The Chicago Imagists comprised a group of fourteen artists working together in Chicago during the 1960s and 1970s. Having all studied at the School of the Art Institute of Chicago, their work can broadly be characterised as cartoonish, comedic and at times grotesque. The Goldsmiths Centre for Contemporary Art is now presenting the first UK exhibition of their work for four decades, comprising painting, sculpture, drawing and printmaking.
HOW CHICAGO! is a vast and comprehensive exhibition, covering three floors and various media. The fourteen artists within the group illustrate a move away from the consumerist spirit behind pop art; instead steering themselves towards humour, celebrating garish colours, twisted ideals of beauty and a mutated celebration of American life. Perhaps one of the most striking images within the display is Ed Paschke’s Elcina (oil on canvas, 1973). This fabulous figure has been painted with yellow skin and luminous green hair. Just as terrifying as she is captivating, this striking showgirl echoes America’s gaudy entertainment industry, with her warm skin colour reflecting the brash colours of TV transmissions at the time. Paschke was nicknamed Mr Chicago and known for his lurid images of party girls and pin ups. His 1969 painting Mighty Mouse (oil on canvas, 1969) frames the cartoon character around wrestling masks and the torso of a green-skinned woman.
This sense of humour runs throughout the exhibition. Jim Nutt’s Snooper Trooper (acrylic on plexiglass, 1967) consists of a cartoonish portrait – similar in style to the 1990s cartoon characters Beavis and Butt-Head – with an elongated nose spluttering snot across the page. The grotesque carries through into Karl Wirsum’s Ice Pick Nick Fisherman (acrylic on wood, 1979), consisting of two painted wooden figures that dangle from the ceiling with screwdrivers driven into their backs. The two male figures do not look like they have been tortured though, and hang as though the victims of an explosive cartoon chase. Another sculpture by Roger Brown – Mask for a Waitress (oil on wood, metal, knives, spoons, forks, mop head, 1974) – looks like the contents of an American diner, fashioned into a head shaped like the infamous blue bouffant made famous by a certain Marge Simpson.
This similarity to Matt Groening’s cartoons – which first saw the light of day in 1987, nearly three decades after the Chicago Imagists became acquainted with each other – continues in Brown’s paintings. The Girl (oil on canvas, 1969) sees a woman fleeing an empty city in the dead of night. The work embodies a sense of deadpan humour and existential despair as she runs past an Egyptian-style obelisk monument. Dressed all in black, she looks mischievous. Perhaps she has committed a crime, but what? Similarly, The Four Seasons – A Benefit Painting of the Hyde Park Art Center (oil on canvas, 1974), conveys a voyeuristic and mysterious atmosphere. Consisting of four panels, each shows the exterior of a building in which parties are taking place after an exhibition opening. In the yellow-lit windows we can see the figures of Brown’s fellow imagists, in a painting that, stylistically at least, would be right at home within an episode of The Simpsons.
At times, the exhibition takes a slightly less look at women. Christine Ramberg’s Diptyque Hair Shoe – Patent Leather Hair (acrylic on Masonite, 1971) shows the back of a head, covered in the same pattern and texture as a shoe exhibited beside it. Philip Hanson’s Light Wrap and Shell Vanity (both acrylic on Masonite panel, 1975-6) also depict a female figure from behind, she is dressed like a showgirl, clutching her hands behind the back of her head. His sculptural Perfume Bottle (acrylic on paper-mache, 1973-4) compliments the paintings, which are embellished with the same bright, feathered paint texture as the costume worn by his performer. Suellen Rocca’s handbags too, add to the female presence within the show. Ah! And Mm (oil on leatherette, 1968), are a pair of small purses covered in yellow embroidery depicting a female face. The words “Ah” and “Mm” replace the eyes, lips, nose and mouth where the woman’s features would be.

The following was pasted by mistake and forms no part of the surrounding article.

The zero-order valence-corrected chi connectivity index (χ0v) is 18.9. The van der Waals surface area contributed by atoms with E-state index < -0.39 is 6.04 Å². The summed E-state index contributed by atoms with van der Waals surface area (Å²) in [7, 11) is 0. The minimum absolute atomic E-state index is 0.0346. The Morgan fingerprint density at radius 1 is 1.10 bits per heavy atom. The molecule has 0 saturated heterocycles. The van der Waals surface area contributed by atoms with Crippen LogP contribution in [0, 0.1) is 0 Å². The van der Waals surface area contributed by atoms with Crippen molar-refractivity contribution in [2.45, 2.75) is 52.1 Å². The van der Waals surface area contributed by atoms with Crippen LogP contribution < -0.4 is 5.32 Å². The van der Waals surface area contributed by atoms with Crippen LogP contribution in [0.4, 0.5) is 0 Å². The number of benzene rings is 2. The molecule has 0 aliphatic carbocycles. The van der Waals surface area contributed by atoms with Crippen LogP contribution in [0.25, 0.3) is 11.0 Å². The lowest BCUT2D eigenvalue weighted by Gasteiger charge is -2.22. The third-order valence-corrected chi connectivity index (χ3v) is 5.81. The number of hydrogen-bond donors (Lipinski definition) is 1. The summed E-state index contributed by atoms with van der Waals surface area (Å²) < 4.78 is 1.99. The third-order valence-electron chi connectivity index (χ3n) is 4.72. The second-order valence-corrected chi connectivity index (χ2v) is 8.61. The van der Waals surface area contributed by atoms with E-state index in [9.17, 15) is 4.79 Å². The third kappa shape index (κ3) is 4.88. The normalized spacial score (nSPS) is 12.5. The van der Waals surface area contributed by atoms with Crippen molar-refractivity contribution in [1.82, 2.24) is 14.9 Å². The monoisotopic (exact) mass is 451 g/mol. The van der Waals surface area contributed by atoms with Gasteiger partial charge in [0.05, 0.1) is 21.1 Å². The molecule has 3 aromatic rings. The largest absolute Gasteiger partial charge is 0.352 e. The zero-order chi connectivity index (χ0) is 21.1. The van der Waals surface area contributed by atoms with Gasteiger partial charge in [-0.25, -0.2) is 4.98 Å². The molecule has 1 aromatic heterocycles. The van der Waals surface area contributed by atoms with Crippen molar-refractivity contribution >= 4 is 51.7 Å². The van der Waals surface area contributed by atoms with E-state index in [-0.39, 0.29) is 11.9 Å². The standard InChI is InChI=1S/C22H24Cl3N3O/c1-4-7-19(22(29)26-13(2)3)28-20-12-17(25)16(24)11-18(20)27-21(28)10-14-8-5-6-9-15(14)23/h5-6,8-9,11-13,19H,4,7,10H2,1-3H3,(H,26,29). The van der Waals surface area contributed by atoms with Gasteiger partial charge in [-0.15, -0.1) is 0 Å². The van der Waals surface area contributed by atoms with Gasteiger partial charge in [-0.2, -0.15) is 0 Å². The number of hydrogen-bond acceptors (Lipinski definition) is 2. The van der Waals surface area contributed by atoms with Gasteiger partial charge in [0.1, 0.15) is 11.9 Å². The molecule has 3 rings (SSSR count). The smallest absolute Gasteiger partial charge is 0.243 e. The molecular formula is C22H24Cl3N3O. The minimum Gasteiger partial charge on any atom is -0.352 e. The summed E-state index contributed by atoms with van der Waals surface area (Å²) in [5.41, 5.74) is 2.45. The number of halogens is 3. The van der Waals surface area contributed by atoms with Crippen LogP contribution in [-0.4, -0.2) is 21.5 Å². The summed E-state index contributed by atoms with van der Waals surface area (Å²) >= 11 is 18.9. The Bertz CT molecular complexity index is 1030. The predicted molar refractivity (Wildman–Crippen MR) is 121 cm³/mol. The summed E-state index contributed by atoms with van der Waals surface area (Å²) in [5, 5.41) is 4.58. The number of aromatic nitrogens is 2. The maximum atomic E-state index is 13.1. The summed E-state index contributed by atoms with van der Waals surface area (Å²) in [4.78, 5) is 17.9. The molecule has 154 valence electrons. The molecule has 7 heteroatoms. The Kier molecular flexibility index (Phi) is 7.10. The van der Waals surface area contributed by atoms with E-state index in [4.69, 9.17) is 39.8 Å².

Other notable works include Karl Wirsum’s Show Girl I (acrylic on wood, 1969), a blue, big-bosomed, yellow lipstick wearing apparition, staring out at the viewer with big lashes and multicoloured limbs. And, in probably one of the least exaggerated work on display, Jim Falconer’s Untitled (serigraph print on oil-painted linoleum, 1968) includes the work’s original price tag, which is still attached to the frame ($75). The image comes in the form of a silkscreen print mounted on top of flowery linoleum.
There are also a series of exhibition posters designed by the artists on display, showing how they advertised themselves and promoted each other’s work in a style that is just as comical as their paintings.
The Chicago Imagists worked together until the end of the 1970s when many of them moved away, both stylistically and geographically. The Goldsmiths exhibition highlights an era of artists working together to create works reminiscent of comic book heroes and villains. Simultaneously funny and grotesque, the show provides a sense of humour much needed during the current political climate, while also exposing a British audience to a wonderful cohort of Chicago’s most entertaining artists.
How Chicago! Imagists 1960s & 70s is on display at Goldsmiths Centre for Contemporary Art, St James, New Cross, London, SE14 6AD until 26 May 2019, and will then be on display at De La Warr Pavilion between 15 June and 8 September 2019